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Subprime Mess Shoots Down CEO's

Citigroup CEO Charles Prince 57, retired under pressure on Sunday. He said it was "the only honorable course for me to take." Former Treasury secretary Robert Rubin, a board member and chairman of the company's executive committee, will serve as chairman of the board. Sir Win Bischoff, chairman of Citi Europe, will serve as acting CEO, the company said.

In business circles, former CEO Sandy Weill was a rock star. But Prince, well, Prince was a lawyer.

Citigroup (C) also is lowering the value of some of its securities tied to subprime mortgages. It estimates the value of those securities, at fair market value today, would be $8 billion to $11 billion less than it expected just Sept. 30. That write-down would be in addition to a $6.5 billion write-down it has already taken. The company also said a special unit has been set up to handle the subprime mortgage problems. Citi said it has no plans to reduce its dividend.

Merrill Lynch (MER) CEO Stanley O'Neal was pushed into retirement last week following the worst quarterly loss in his firm's history.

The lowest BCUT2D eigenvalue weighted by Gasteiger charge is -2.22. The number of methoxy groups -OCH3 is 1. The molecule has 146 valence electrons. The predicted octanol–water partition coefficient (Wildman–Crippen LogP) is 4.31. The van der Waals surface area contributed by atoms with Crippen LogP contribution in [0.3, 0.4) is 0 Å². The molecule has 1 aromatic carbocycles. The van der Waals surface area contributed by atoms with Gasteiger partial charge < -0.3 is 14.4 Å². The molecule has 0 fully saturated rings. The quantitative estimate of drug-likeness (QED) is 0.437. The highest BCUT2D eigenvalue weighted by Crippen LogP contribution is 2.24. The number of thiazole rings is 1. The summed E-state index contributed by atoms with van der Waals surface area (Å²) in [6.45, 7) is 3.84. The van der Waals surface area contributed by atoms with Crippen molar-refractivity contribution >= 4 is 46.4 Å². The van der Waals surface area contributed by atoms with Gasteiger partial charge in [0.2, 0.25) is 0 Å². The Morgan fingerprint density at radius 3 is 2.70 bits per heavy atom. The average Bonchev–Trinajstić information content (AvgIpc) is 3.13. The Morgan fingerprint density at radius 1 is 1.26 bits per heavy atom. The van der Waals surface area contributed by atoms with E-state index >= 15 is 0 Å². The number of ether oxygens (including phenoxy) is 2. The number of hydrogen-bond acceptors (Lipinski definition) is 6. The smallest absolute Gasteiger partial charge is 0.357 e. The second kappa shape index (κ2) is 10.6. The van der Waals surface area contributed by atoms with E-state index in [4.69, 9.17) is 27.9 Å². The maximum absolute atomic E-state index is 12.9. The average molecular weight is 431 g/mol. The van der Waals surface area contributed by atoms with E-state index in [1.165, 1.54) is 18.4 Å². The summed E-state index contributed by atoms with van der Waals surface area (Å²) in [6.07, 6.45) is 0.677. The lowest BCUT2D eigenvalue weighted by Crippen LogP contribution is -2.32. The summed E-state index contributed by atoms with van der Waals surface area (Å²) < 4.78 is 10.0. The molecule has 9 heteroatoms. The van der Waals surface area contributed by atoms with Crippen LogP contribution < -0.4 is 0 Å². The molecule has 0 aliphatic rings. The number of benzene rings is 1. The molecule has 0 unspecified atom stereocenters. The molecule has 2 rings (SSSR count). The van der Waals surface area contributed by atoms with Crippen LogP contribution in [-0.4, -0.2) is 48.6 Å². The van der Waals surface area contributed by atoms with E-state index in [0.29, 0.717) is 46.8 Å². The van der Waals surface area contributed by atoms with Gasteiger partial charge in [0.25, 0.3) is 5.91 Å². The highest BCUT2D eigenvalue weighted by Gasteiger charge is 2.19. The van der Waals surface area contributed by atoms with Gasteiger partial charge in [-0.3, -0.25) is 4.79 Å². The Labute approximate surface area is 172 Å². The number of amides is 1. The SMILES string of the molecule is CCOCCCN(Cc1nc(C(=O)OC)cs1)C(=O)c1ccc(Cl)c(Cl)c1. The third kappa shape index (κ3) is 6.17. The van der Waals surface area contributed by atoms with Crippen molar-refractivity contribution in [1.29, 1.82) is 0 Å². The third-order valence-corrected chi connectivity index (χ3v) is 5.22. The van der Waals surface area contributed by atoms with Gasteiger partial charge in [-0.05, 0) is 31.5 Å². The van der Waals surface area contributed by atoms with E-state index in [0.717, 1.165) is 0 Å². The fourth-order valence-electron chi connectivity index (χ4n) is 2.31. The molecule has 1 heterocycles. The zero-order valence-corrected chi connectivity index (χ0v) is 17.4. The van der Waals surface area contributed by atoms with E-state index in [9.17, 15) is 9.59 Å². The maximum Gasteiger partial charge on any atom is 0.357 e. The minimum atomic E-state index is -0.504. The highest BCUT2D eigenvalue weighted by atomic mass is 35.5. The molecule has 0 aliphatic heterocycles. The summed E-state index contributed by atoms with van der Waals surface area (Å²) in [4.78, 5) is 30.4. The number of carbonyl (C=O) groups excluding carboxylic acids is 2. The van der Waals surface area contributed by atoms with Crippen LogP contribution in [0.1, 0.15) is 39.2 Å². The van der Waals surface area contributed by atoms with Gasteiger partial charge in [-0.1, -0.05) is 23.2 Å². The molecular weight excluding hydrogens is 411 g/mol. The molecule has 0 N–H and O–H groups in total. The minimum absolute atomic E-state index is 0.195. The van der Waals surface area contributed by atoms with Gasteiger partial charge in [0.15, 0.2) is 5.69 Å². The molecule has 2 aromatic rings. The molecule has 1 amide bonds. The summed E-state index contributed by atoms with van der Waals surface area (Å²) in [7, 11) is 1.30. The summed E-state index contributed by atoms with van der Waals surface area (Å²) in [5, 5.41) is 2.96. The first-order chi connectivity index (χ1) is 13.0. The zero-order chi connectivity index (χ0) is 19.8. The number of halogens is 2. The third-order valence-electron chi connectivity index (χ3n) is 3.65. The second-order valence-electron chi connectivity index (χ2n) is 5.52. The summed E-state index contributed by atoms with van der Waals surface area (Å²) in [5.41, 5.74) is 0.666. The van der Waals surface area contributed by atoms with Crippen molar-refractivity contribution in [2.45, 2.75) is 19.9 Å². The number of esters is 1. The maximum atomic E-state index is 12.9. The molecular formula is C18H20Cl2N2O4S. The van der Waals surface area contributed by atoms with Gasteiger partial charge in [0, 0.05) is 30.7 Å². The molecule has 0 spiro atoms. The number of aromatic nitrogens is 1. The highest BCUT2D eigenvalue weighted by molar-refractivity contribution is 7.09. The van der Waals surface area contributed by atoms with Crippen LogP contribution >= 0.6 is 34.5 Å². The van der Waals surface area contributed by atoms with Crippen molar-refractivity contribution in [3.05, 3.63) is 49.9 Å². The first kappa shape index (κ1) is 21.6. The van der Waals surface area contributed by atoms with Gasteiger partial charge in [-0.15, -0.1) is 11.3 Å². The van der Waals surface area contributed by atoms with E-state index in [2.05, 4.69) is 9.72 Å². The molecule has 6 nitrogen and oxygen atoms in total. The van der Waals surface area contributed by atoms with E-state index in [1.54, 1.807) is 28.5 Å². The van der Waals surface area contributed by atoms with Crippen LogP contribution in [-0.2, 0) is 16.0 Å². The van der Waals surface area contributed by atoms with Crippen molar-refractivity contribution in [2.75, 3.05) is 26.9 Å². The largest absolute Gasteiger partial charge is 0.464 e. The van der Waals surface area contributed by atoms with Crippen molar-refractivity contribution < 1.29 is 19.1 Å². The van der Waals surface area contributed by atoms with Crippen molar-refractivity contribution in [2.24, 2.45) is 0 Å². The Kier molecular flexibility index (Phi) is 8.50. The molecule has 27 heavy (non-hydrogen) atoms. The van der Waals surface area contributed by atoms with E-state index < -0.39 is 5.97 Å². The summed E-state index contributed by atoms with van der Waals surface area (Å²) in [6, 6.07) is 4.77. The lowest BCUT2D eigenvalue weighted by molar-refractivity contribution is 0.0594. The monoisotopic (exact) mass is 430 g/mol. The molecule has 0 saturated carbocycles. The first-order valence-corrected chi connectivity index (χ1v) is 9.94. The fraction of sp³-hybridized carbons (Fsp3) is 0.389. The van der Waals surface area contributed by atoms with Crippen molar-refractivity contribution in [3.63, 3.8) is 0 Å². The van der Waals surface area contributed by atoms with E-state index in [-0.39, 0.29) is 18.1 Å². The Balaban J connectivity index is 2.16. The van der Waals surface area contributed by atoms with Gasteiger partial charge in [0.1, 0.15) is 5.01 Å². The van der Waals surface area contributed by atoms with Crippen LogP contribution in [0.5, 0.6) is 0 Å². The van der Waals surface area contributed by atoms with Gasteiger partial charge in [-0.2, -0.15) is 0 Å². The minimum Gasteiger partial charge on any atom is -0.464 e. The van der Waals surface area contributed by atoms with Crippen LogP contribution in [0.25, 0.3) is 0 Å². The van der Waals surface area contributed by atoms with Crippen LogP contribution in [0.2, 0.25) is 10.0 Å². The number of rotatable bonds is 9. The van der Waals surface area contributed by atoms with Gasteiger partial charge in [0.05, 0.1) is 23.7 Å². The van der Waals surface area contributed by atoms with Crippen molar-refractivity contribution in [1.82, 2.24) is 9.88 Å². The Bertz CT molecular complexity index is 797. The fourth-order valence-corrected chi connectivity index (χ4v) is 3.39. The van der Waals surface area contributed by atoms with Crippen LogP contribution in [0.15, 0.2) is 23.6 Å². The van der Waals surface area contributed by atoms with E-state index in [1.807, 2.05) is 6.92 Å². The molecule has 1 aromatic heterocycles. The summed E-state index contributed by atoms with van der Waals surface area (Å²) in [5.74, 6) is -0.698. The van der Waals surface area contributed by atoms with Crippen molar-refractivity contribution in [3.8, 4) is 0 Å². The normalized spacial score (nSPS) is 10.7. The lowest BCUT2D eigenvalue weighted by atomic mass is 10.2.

UBS, (UBS) the Swiss banking giant, deposed its CEO Peter Wuffli last summer after it had to shut a hedge fund that invested in mortgage-backed securities.

Bear Stearns (BSC) CEO James Cayne barely survived the implosion of two hedge funds this summer by firing a number of his firm's top executives, including the co-president.

Other executives who have been tarnished by the collapse of the subprime mortgage industry and the evaporation of value in derivative securities built on subprime mortgages or other risky investing strategies include Countrywide Financial's Angelo Mozilo and Bank of America's (BAC) Kenneth Lewis.

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